Letters to the Editor

Letters: Book sense

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May 2018 cover

Thanks to Bryan A. Garner for “Booking the Dumpster,” May. Ironically, I got badly burned some years ago by good people at St. John’s University, alas without notice, deaccessioning our law library’s bound volumes of the ABA Journal. I had used them regularly, in the library, turning pages and jumping across multiple years to track legal profession, and especially bar association, developments, knowledge diffusion and “temper.” The books were invaluable to have in hard copy and lay out on big tables, so as to see trends, ads, photos and so forth. And then one day they were gone—apparently “dumpstered.” I wailed and was told they’re all on Hein Online—which is true, but impossible without printing laboriously and harming the environment in order to make into the experience of having the books. Plus, the aging original pages, especially the photos, had become, themselves, works of art.

John Q. Barrett
New York City


Relating to Akira Heshiki’s article, “Life, Lemons and Lemonade,” May, as a working mother with a family, there are times when everyone needs you. As a lawyer, it can be hard to admit our vulnerabilities, lest others think we are weak. During a similar time in my life, I was a partner at a law firm, and in the morning the hospice social worker called to discuss difficulties with my mother (an hour on the phone), and in the afternoon my youngest child’s fourth-grade teacher called to discuss trouble at school (another hour on the phone). Add to that an ex-husband, a boyfriend, law partners who wanted more billables, etc. I made a point of dressing my best to feel like at least I looked like I was holding it all together, and I set my screen saver to scroll the phrase “Just keep swimming.” Taking care of yourself and accepting help is the best way to get through the hard times. I take time to appreciate the less difficult moments and have greater empathy for those who are struggling at any given moment.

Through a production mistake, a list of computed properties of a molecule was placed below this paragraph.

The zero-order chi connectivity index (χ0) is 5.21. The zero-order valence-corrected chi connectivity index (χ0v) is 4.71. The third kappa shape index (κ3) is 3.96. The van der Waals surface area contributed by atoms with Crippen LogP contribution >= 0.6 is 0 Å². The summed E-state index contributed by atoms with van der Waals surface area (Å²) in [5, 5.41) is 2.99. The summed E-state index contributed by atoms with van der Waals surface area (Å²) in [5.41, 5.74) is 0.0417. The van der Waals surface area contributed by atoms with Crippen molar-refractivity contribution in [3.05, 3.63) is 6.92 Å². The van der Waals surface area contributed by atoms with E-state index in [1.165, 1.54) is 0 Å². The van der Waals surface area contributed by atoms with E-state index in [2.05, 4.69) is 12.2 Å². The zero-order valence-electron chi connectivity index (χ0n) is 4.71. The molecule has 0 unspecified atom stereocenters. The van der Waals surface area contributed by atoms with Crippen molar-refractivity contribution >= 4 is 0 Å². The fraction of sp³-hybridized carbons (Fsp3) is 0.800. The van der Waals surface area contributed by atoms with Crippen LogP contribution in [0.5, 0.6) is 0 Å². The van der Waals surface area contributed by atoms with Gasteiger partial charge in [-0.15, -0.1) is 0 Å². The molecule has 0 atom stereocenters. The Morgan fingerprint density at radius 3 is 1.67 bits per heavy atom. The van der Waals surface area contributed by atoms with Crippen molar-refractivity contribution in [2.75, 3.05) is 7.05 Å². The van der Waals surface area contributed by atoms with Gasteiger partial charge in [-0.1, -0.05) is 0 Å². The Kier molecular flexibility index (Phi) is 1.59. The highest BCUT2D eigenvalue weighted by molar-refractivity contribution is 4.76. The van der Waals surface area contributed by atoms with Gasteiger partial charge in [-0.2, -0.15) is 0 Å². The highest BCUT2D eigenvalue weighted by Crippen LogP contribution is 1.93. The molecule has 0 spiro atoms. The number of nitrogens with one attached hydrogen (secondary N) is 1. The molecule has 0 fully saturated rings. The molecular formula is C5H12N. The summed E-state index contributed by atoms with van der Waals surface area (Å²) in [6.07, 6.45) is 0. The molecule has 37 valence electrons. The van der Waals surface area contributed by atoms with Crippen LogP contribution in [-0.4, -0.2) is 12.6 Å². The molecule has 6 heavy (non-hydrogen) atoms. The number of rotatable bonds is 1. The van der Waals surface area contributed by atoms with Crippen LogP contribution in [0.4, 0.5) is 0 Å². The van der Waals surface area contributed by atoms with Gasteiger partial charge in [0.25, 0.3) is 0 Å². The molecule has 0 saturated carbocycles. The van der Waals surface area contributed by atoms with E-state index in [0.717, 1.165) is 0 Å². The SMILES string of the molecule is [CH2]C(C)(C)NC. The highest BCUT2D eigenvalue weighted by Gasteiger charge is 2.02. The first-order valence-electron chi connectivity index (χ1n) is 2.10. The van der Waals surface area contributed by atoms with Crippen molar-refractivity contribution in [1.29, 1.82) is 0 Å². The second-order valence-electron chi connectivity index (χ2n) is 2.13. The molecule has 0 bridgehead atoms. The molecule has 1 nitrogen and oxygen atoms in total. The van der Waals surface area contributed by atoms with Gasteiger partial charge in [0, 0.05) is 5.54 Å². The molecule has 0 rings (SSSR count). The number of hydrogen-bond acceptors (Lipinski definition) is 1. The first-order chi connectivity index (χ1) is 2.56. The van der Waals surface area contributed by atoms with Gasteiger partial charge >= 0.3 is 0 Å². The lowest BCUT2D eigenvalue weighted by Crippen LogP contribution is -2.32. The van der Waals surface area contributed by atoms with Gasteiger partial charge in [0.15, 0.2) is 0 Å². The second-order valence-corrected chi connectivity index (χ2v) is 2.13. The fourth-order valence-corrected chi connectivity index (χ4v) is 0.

Stella Edens Pederson
Kennewick, Washington


Image of heel


Excellent piece by Mark Walsh, “Leaving the Bench,” May,  pertaining to the increasing focus on whether Justices Anthony M. Kennedy or Ruth Bader Ginsburg will retire. Some great analysis of the history of justices leaving the bench. As to the type of justice that President Donald Trump would appoint, keep in mind that he has signaled that for us. A list of 21 originally—including Neil M. Gorsuch—was supplemented by four additional potential nominees. The list was put together with substantial input from the Heritage Foundation and the Federalist Society. Trump has said or done nothing to dissuade the belief that list will be referenced again, should additional U.S. Supreme Court vacancies open.

Dan Cotter


The excellent excerpt from Victor Li’s book, Nixon in New York, May, highlights the legal, political and personal success of his professional career following his loss in the presidential election of 1960. Richard Nixon was an excellent law student at Duke University and a fine lawyer in two small firms in California before his political success. His first firm in Whittier, California, was sued for legal malpractice in his first case; but it was not Nixon’s fault, as he was assigned a matter beyond his experience and he relied on the advice of an unscrupulous opposing attorney. John A. Farrell’s fine recent biography, Richard Nixon, The Life, highlights the criminal behavior of Nixon as president based in part on now-declassified tapes and memos of his closest aides. We should not forget that based upon his Watergate activities, including obstruction of justice, Nixon was disbarred by New York’s Appellate Division, First Department, in 1974, nearly two years after he was pardoned by President Gerald Ford.

Michael P. Friedman
La Quinta, California

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